To be fair, even in my new “home” borough of Hackney, east London, the place with the third-largest Remain vote, one in five people voted for Brexit.

Yes, in one of London’s hottest and most international neighbourhoods, there are quite a lot of people who don’t feel like they’re being taken along to the discotheque.

Perversely, it was the poorest places in the UK that voted in largest numbers to leave the EU – that’s the same EU that provides big chunks of funding to try to save those local economies from ruin.

In many ways, of course, I understand the feelings of those people back in the place I still sometimes think of as home.

Compared to many suffering places in the UK, Warrington is a “boom town” and was one of the only places that grew during the last recession.

It’s a hub for telecoms and logistics companies, because, ironically, its good transport links make it an easy place to leave.

But there are many people who aren’t “living the dream” and, like anywhere else, they aren’t immune from the newspaper headlines that penetrate our brains with stories of strivers and scroungers.

Warrington is one of the whitest places in the UK, and I’m sure, to many locals, that means those immigrants are only a few towns away. There’s already a Polski sklep or two. And a few foreign taxi drivers. Those enterprising bastards.

We have never seriously addressed the economic imbalance in our economy. The gaping north-south divide. The post-industrial problem that politicians in Westminster have handily ignored, allowing the gap to be filled by those who find it quick and easy to blame immigrants.

When schemes like HS2, which is plotted to smash right through the place I grew up, are pushed against all of the evidence, instead of a much-needed, intercity Leeds to Liverpool investment to replace the two-carriage hourly service, it’s like positively sticking two fingers up to the north.

But I am also a big problem. People like me, who get educated and quickly head off to London when things aren’t going our way. We invested in ourselves, sometimes at state expense, and never really thought about putting that back into the places where we grew up.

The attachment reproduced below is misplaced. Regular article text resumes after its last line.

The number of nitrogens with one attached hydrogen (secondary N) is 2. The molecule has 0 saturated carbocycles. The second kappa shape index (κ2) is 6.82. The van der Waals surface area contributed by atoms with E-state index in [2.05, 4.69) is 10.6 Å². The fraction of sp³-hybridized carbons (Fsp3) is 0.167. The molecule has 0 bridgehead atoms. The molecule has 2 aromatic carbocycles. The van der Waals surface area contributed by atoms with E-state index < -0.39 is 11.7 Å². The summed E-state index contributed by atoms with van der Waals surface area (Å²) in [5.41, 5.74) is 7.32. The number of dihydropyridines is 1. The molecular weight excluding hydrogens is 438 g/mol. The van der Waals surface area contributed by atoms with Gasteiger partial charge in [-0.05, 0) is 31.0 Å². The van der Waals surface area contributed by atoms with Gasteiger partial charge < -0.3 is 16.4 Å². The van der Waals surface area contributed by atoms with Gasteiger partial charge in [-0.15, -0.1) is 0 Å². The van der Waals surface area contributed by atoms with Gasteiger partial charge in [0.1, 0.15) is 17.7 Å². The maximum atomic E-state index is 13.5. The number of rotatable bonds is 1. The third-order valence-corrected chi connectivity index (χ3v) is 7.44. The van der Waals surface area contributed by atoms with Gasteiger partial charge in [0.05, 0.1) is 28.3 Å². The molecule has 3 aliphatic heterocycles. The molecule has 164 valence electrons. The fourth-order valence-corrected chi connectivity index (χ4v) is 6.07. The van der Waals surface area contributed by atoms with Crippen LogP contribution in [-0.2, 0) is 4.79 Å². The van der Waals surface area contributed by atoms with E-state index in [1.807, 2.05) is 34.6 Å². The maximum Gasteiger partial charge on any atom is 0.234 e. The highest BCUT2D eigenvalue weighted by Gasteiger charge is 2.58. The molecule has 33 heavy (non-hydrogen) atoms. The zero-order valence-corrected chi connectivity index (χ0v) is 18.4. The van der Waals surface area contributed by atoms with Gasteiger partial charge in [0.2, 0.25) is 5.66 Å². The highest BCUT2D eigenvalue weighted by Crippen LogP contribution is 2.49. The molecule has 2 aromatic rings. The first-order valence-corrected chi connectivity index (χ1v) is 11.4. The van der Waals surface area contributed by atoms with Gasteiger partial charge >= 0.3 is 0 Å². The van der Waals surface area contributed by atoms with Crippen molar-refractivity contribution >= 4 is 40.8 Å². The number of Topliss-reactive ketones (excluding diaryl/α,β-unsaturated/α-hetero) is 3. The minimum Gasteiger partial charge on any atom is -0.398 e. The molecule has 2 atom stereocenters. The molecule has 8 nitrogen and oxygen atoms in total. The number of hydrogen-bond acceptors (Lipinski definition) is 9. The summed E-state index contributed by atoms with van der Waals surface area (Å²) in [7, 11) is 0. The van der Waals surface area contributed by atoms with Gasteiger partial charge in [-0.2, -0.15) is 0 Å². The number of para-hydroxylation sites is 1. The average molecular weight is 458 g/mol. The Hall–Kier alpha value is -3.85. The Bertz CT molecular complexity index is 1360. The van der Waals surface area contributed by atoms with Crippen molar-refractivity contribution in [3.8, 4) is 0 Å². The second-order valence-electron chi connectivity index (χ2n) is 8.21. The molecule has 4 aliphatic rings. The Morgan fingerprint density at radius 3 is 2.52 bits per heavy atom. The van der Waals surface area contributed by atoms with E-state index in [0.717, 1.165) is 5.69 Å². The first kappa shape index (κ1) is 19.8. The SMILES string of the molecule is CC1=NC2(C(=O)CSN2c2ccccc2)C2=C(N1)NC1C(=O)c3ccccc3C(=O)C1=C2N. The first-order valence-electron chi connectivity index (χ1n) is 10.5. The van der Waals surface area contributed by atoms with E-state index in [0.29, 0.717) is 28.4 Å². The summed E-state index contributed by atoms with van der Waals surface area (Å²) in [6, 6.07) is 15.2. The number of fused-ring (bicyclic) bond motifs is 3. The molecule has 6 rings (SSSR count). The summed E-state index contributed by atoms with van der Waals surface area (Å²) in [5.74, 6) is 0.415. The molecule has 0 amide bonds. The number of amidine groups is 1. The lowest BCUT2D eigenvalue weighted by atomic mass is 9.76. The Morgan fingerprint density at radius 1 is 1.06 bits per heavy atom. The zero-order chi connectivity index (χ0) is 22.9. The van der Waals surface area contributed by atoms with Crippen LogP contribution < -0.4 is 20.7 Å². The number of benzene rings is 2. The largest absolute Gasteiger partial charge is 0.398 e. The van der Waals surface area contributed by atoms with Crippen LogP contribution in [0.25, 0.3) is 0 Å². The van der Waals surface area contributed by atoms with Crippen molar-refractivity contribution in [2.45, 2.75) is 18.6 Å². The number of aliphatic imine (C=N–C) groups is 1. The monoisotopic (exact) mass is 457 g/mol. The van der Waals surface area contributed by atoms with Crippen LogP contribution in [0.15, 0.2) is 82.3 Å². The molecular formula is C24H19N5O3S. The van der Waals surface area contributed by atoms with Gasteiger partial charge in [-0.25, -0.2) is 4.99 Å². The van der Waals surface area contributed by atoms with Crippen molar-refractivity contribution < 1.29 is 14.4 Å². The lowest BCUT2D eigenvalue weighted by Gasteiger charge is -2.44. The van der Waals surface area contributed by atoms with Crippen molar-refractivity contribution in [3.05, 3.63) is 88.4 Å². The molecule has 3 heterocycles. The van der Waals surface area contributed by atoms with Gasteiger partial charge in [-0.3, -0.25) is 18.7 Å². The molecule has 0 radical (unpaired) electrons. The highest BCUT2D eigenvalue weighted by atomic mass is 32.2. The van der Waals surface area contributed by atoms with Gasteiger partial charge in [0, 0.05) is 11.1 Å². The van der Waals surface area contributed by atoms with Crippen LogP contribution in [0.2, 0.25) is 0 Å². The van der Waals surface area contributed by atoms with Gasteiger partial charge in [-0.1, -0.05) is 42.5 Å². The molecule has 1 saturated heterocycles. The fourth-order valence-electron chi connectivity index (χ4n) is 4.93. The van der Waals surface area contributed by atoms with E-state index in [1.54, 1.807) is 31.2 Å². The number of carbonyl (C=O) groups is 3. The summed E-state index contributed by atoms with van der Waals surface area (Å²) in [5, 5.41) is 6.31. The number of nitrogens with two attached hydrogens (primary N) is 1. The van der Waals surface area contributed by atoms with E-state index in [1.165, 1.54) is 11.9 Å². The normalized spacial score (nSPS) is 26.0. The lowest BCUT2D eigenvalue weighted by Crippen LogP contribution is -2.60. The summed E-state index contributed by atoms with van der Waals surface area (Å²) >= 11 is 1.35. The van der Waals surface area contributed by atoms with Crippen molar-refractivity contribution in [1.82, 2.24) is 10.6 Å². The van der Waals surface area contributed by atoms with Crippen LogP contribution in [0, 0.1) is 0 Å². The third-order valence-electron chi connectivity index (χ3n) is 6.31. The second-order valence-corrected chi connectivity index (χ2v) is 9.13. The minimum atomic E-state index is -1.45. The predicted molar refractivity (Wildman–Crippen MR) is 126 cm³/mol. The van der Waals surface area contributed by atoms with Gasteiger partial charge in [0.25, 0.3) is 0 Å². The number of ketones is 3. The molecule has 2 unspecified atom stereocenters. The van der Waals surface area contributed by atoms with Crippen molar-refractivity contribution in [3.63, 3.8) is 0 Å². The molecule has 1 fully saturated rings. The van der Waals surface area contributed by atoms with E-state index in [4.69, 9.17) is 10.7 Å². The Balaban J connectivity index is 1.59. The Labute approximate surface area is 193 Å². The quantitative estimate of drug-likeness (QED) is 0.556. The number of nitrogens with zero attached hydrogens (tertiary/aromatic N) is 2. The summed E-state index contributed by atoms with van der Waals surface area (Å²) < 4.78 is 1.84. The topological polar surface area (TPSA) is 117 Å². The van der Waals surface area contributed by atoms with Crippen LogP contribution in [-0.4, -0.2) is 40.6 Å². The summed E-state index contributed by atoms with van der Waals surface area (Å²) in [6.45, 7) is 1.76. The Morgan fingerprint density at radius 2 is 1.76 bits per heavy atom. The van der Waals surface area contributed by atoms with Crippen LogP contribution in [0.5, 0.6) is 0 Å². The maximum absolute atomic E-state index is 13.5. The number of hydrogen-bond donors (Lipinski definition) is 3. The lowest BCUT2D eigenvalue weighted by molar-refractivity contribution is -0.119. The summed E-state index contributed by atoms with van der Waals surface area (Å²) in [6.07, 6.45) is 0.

There weren’t the right opportunities back home and that still stands. But, rather than doing something about that, people like me lazily joined the gravy train for London and now we’re surprised we feel more kinship with a 20-something from Norway than we do with someone who we used to knock on for when we should have been at school.

That’s not to suggest that our experiences in the capital – or mine at least – haven’t made us a thousand, million times better. 

I’ve met people who’ve lived lives I would never have known and I’m a profoundly better person for having the chance to meet people who aren’t just like me. But to take that view back home is increasingly like translating a message to someone from an entirely different world.

“You know, it’s only because you live in a country like this that a woman like you is allowed to even say things like that,” assured one of my dad’s friends down at the British Legion after we’d had a beer, and an argument or two.

Too right, pal. We live in what we all like to think is an open and tolerant and progressive society. And you’re now saying I shouldn’t use that right to call you out for your ignorance?

We’re both Warringtonians, English, British and European but I can increasingly find more agreement with a woman from Senegal who’s working in tech than I can with you.

It’s absolutely no secret that London has drained brains from the rest of the country, and even the rest of the world, to power its knowledge economy.

It’s a special place, but we have to see that there are many people clamouring for jobs they are far too qualified for, with no hope of saving for a home of their own, at the expense of the places they call home.

It’s been suggested in the past that London becomes its own city-state, now Londoners are petitioning to leave the UK.

But isn’t it time for people like me, who’ve had privileges and experiences not open to everyone, to start heading back to our local communities, rather than reinforcing London’s suffocating dominance?

We can expect local governments to do more with less, but when will we accept we need people power back in places like Warrington if we want to change the story to one of hope?

If this sounds like a patronising plan to parachute the north London intelligentsia into northern communities to ensure they don’t make the same mistake twice... Get fucked, as they say in Warrington.

It was Warrington that raised me. It’s time I gave something back.

Kirsty Styles is editor of the New Statesman's B2B tech site, NS Tech.